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The Man Who Sent the Magi Paperback – January 3, 2011

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Editorial Reviews

Review

This is a thought-provoking work worthy of your time. ---Christopher Nauer, Pastoral Associate at St. Perpetua Catholic Church, Lafayette, CA

This is one man s journey beyond the crossroads where Matthew s birth narrative and the three Persian visitors meet. It is a journey that leads the reader into a lost story that seems strangely familiar. ---Rev. Dan Senter, ELCA Pastor of Our Saviour s Lutheran Church, Lafayette, CA

About the Author

Douglas R. Krotz is a lifelong student of comparative religion, but not a clergyman from the Judaic, Christian or Zarathustrian religions. He graduated from Stanford University with a degree in Geology, and a minor in Physics. He spent much of his life as the president of a delivery service (a story in itself). One of his hobbies for over fifty years has been the study, comparison and analysis of various religions and their societal influences.
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Product Details

  • Paperback: 274 pages
  • Publisher: Intermedia Publishing Group (January 3, 2011)
  • Language: English
  • ISBN-10: 1935529870
  • ISBN-13: 978-1935529873
  • Product Dimensions: 1 x 4.8 x 8.2 inches
  • Shipping Weight: 1.2 pounds
  • Average Customer Review: 5.0 out of 5 stars  See all reviews (1 customer review)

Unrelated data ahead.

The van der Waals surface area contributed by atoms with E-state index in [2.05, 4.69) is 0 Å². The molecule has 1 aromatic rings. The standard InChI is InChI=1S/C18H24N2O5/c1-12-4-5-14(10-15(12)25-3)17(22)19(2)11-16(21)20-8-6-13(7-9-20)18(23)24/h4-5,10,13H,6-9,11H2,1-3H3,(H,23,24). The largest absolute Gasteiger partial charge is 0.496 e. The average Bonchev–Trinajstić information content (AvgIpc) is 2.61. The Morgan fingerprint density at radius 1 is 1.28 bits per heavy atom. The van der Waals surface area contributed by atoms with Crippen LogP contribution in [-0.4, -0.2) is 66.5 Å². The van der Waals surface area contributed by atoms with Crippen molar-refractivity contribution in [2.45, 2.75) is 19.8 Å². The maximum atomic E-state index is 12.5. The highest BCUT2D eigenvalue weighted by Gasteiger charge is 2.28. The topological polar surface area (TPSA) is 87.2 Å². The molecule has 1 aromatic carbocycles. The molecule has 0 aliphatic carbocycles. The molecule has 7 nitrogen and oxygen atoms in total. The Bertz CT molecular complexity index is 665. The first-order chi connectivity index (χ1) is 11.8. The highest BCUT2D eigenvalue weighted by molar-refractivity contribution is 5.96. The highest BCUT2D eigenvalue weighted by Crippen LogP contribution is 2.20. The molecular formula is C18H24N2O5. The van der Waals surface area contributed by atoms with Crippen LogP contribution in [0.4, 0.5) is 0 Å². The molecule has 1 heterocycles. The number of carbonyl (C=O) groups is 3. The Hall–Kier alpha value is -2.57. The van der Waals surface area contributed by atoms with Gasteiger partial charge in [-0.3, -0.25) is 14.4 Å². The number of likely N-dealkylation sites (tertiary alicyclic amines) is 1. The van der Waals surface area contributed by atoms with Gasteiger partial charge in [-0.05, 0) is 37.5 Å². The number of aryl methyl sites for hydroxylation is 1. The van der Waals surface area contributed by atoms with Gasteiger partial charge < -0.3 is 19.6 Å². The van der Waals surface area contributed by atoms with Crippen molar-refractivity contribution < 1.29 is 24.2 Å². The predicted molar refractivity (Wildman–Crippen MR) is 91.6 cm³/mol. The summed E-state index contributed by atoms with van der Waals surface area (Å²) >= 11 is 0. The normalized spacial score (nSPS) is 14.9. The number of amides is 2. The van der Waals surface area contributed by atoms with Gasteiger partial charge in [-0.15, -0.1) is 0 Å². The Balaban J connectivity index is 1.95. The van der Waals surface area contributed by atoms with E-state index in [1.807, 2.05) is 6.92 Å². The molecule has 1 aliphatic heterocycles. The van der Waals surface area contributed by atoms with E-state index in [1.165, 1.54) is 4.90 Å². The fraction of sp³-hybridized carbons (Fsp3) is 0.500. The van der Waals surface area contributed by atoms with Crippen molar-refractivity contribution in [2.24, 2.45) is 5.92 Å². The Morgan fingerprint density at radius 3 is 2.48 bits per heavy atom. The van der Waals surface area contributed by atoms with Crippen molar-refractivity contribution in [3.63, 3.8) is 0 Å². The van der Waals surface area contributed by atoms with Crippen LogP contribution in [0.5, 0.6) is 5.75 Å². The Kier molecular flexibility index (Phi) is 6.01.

• Amazon Best Sellers Rank: #2,566,680 in Books (See Top 100 in Books)

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4 of 4 people found the following review helpful By Serge van Neck on March 21, 2012
Format: Paperback
Most of us have heard about the three Magi (more commonly known as Wise Men or Kings) who visited Jesus when He was an infant. We've also heard that these distinguished travelers from the East were most likely adherents, and very likely priests, of the Zoroastrian faith that originated in Persia (modern-day Iran).

Starting from this premise, Mr. Krotz introduces us to the singular personage of Zarathustra (a more accurate transliteration of the name Zoroaster), and provides a history of His origins as well as the social and religious background from which His teachings emerged. Throughout this detailed account, Mr. Krotz weaves a common thread between the Zoroastrian and Christian religions, and suggests numerous connections between the two, both doctrinal and prophetic. Thus we begin to discover a religious motive for these three Magi to make such a long journey to pay their respects to the infant child of a poor and seemingly inconsequential Jewish couple.

Throughout his book, Mr. Krotz is careful not to provide all the answers. Some readers may be put off by the profusion of questions posed that go unanswered. However, far from an oversight, this appears to be the author's intention. His purpose is not to give a primer on the Zoroastrian and Christian religions, but rather to cause readers to ponder new questions, and open their minds to new possibilities. He does not impose his opinion on his readers, but invites them to think for themselves.

This book is a worthwhile read for the student of religion in general, but particularly for those who are enamored with the life and teachings of Jesus Christ; toward the end of the book, Mr. Krotz includes a table comparing various Zoroastrian concepts and their similarity to doctrines of different Christian denominations. All in all, this is a fascinating book.
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